Lower Back Pain After Doing Deadlifts? Here's 3 Solutions

Michelle Hopkins

If you're just getting started doing the heavy weightlifting at the gym, then you are most likely doing deadlifts. These lifts, along with squats and bench presses, are considered vital for muscle growth. However, they also pose a problem for many people. It's not uncommon to have muscle aches in your lower back after a session of deadlifts. That's not a situation that is conductive to further exercise, and it's also not something you should ignore. Here are three solutions to deal with it.

Practice Proper Form: Get A Spot Check

The first thing you need to find out is if you are practicing proper form. There are two ways you can do this. If you workout in a gym, you are going to want to speak with a personal trainer. Have them analyze your lift. There are lots of ways you can lift improperly and these can cause injury and pain. For example, a too rounded back or a back that is too arched can both be detrimental. Often, you can't see how you lift, so you need someone else to look for you.

If you don't work out out at a gym, and instead work out at home, and don't have lifting partners nearby to come by and check in person, then you can film a video of yourself and upload it to YouTube. Then, you can find weightlifting forums online and post a link to the video and ask for a "spot check".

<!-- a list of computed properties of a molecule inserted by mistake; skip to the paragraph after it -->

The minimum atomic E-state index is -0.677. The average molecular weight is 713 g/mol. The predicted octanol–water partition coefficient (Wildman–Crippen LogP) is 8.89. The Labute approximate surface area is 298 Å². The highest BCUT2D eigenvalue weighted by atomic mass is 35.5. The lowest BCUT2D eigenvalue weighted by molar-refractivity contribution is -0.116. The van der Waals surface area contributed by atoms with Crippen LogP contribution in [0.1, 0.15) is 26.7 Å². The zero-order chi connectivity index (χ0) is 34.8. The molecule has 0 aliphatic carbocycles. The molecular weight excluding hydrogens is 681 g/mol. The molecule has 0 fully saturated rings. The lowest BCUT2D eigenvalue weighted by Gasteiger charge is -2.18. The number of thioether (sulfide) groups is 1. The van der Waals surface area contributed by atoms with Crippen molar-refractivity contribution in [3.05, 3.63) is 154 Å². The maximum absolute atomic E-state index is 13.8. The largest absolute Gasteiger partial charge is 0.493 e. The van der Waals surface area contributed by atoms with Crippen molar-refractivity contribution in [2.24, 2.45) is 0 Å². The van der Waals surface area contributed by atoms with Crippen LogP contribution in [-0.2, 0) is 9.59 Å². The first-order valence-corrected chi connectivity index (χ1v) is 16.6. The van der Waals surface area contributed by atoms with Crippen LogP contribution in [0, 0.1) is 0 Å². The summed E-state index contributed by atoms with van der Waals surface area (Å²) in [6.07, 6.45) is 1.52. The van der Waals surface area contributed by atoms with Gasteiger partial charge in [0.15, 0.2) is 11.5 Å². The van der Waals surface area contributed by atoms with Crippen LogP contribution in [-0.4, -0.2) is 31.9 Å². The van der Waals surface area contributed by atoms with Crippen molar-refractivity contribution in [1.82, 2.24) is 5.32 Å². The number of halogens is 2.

Foam Roller Massage

If it turns out your lift is correct, then it might be that your muscles are just sore, and you need to massage them a bit. If it's not severe pain, and more of a tightness that is uncomfortable, then you should invest in a foam roller. These can be laid down on the floor, and you lay on them and roll your back over them. Pick one of the foam rollers for bodybuilders that have knobs that extend off the roller and will really dig into your lat muscles.

Physical Therapy From A Sports Injury Professional

If the pain is severe, then you need to skip the foam roller and head right to a professional who handles sports injuries. It might be a muscle, but it also might be that you are dealing with a herniated disc. You need to immediately cease lifting weight and make sure that you do no further damage to your lower back.

A physical therapist will be able to assess if it's a spinal issue or a muscle strain. In either case, they will be able to diagnose and treat the problem and get you back into the gym.